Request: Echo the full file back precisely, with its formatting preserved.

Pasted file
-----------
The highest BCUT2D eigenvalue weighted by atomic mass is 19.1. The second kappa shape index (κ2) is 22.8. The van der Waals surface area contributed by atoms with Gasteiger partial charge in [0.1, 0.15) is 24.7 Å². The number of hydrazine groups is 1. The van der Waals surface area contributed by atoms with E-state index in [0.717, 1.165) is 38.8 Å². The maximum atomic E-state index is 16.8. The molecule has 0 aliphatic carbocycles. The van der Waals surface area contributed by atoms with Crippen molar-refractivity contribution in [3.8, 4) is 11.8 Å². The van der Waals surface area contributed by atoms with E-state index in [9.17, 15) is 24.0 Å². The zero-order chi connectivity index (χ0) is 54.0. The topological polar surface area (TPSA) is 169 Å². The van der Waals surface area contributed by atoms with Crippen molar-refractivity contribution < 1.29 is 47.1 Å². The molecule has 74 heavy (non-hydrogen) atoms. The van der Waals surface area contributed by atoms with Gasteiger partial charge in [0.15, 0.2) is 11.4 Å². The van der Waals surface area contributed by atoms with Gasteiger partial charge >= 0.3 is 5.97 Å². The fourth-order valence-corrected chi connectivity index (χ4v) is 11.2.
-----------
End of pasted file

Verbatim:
The highest BCUT2D eigenvalue weighted by atomic mass is 19.1. The second kappa shape index (κ2) is 22.8. The van der Waals surface area contributed by atoms with Gasteiger partial charge in [0.1, 0.15) is 24.7 Å². The number of hydrazine groups is 1. The van der Waals surface area contributed by atoms with E-state index in [0.717, 1.165) is 38.8 Å². The maximum atomic E-state index is 16.8. The molecule has 0 aliphatic carbocycles. The van der Waals surface area contributed by atoms with Crippen molar-refractivity contribution in [3.8, 4) is 11.8 Å². The van der Waals surface area contributed by atoms with E-state index in [9.17, 15) is 24.0 Å². The zero-order chi connectivity index (χ0) is 54.0. The topological polar surface area (TPSA) is 169 Å². The van der Waals surface area contributed by atoms with Crippen molar-refractivity contribution < 1.29 is 47.1 Å². The molecule has 74 heavy (non-hydrogen) atoms. The van der Waals surface area contributed by atoms with Gasteiger partial charge in [0.15, 0.2) is 11.4 Å². The van der Waals surface area contributed by atoms with Gasteiger partial charge >= 0.3 is 5.97 Å². The fourth-order valence-corrected chi connectivity index (χ4v) is 11.2.